Imagination needs inspiration to bloom.


Salome by Oscar Wilde

The classic, biblical tale has been portrayed many times, in different ways. Oscar Wilde is just one among many authors that saw the potential in the tragedy and made the story his own, as a play. The main story about the tetrarch Herod's daughter that gets John the Baptist's head in exchange for dancing, is the same. But details are different. Historically, Salome was a more passive character, not well defined, without many lines. Originally, she didn't even have a name. She was just a price for her mother to pay for her own will. Oscar Wilde made her an own individual, with thoughts and feelings. Of course, she is still a victim of the patriarchy, but she also has power which she knows how to use. Tragically, the only power women had, in most cases, was their body.

Oscar Wilde's Salome is an interesting character. She isn't helpless in the same way as other versions, but a victim to her own lust, in the same way as Herod is portrayed. She uses Herod objectifying her to objectify John the Baptist. She does anything to finally be able to kiss him - or abuse him. This version is more about Salome's lust and will than Herod's lust and Herodias will. In this version it's Salome that wants John the Baptist's head. Since she can't master him in life, it has to be in death. There's no silver platter. Like a brutish conqueror, Salome takes hold of his severed head and kisses it. In this way, Salome's part isn't passive, but active, complicated, vengeful and ruthless. However, in the end, one might speculate about who is the most powerful character.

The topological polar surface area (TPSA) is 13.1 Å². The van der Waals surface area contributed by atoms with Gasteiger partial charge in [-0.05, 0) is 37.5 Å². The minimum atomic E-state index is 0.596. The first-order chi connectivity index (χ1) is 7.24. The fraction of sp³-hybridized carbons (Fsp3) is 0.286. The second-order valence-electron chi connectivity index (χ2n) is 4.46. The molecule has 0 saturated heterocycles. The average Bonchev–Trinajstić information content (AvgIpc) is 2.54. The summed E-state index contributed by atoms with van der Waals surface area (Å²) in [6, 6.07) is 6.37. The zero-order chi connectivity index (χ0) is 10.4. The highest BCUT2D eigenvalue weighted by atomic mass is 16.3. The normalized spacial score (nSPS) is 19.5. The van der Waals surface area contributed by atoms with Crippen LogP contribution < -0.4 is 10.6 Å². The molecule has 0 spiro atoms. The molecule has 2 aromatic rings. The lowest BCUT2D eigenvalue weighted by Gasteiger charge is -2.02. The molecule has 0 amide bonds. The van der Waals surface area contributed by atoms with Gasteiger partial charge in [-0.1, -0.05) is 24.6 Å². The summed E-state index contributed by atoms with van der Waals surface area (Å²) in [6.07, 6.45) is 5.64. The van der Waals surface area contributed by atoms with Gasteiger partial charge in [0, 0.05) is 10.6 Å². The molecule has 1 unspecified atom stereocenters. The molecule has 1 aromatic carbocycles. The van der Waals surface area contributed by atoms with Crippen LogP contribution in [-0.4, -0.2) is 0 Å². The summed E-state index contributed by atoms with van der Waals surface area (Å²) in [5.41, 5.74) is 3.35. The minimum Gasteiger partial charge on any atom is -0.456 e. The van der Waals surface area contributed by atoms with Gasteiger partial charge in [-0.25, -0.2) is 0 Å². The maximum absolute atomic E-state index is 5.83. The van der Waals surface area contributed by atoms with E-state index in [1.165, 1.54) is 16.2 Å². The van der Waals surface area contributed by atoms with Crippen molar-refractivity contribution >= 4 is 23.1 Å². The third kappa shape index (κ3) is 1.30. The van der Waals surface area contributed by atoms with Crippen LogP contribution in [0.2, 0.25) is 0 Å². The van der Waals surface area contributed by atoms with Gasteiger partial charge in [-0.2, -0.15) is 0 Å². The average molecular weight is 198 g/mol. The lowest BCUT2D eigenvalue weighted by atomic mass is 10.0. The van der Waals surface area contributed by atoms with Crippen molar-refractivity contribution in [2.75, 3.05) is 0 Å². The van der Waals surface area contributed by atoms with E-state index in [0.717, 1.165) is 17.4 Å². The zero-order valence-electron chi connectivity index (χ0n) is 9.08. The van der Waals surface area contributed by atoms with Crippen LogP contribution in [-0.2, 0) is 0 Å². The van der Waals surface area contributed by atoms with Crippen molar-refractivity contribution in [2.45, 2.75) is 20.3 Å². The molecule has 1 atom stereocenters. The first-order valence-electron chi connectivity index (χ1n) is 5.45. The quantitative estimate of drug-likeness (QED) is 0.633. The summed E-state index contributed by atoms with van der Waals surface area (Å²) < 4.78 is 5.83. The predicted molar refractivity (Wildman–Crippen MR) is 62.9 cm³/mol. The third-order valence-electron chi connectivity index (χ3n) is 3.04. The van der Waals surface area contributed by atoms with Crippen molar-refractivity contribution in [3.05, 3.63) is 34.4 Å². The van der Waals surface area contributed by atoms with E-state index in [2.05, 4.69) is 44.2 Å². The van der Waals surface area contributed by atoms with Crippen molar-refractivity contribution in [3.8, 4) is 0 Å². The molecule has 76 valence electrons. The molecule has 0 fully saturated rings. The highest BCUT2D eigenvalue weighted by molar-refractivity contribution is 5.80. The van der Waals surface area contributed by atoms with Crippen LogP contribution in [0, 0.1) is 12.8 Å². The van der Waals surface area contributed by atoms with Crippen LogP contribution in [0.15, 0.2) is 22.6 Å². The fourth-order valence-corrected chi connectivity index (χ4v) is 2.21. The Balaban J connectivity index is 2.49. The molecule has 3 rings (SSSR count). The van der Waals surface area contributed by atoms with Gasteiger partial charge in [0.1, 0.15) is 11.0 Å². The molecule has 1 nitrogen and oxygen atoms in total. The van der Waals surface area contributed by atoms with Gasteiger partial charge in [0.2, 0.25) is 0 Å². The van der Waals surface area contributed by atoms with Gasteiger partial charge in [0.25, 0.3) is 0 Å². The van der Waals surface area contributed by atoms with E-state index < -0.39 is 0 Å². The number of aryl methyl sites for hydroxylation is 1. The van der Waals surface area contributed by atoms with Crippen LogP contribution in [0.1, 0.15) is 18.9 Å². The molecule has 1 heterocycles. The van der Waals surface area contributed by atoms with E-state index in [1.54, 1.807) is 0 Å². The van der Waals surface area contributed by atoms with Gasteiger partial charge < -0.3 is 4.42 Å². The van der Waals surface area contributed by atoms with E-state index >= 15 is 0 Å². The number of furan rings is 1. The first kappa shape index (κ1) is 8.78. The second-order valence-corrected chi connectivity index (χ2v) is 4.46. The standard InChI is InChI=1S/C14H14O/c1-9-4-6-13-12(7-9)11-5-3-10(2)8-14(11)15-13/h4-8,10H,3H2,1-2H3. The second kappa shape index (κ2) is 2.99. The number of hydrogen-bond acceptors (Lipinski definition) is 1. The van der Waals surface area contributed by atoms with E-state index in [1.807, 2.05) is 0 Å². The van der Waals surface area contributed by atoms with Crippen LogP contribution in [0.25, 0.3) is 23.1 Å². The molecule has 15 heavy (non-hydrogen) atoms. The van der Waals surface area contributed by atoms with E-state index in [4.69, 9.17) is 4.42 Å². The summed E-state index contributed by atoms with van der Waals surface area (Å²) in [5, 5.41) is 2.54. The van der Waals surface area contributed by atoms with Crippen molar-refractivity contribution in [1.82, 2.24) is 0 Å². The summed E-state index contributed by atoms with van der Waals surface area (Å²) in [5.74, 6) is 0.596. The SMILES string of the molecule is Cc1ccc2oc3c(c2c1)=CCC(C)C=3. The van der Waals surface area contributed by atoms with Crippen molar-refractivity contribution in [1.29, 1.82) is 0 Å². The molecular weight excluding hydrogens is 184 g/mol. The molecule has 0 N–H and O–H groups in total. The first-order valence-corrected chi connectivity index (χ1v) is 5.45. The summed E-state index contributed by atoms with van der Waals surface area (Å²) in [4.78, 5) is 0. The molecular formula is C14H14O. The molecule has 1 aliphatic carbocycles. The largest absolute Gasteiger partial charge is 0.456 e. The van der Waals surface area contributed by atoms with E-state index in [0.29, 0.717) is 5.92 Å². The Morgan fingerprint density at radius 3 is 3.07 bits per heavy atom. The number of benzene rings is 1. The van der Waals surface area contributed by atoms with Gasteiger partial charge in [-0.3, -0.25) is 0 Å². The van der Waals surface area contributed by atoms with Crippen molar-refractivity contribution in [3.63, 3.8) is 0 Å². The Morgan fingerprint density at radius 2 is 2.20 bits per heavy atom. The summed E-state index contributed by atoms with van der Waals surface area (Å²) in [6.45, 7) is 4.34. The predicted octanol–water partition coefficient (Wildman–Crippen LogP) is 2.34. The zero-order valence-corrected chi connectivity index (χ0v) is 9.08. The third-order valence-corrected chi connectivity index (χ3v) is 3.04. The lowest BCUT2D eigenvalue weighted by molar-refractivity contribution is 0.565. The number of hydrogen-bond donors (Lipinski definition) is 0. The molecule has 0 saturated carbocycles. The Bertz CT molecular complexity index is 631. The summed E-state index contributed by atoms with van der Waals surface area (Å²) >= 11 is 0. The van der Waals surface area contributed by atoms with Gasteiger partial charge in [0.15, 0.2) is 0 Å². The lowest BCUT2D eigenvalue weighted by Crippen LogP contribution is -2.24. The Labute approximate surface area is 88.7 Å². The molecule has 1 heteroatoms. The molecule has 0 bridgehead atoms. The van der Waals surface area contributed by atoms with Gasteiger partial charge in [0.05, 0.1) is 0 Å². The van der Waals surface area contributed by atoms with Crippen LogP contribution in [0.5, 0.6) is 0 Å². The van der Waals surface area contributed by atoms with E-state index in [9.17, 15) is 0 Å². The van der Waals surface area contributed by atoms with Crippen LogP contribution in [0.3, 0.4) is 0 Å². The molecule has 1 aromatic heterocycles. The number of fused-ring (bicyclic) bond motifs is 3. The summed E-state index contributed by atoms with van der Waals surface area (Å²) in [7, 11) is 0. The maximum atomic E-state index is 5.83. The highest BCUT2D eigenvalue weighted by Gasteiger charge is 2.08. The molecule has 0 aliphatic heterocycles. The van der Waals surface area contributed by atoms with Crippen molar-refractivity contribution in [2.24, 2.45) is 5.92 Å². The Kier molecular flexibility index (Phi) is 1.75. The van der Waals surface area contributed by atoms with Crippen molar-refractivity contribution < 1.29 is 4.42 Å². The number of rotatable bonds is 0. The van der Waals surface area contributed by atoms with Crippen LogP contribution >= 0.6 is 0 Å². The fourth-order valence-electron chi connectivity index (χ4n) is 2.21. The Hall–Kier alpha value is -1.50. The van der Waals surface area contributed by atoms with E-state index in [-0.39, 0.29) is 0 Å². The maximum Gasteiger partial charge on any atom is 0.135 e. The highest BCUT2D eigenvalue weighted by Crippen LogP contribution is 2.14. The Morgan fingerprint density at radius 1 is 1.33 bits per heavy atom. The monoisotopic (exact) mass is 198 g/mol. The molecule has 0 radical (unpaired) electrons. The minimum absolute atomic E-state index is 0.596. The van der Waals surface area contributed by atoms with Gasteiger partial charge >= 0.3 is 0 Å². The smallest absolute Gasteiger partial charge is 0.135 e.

Oscar Wilde's prose isn't as rich and full of wit as it usually is. Whether it is a deliberate choice or not is unclear, but Salome shouldn't be about the prose. It's a simple tale with many complicated themes and way of interpretations.

Inga kommentarer:

Skicka en kommentar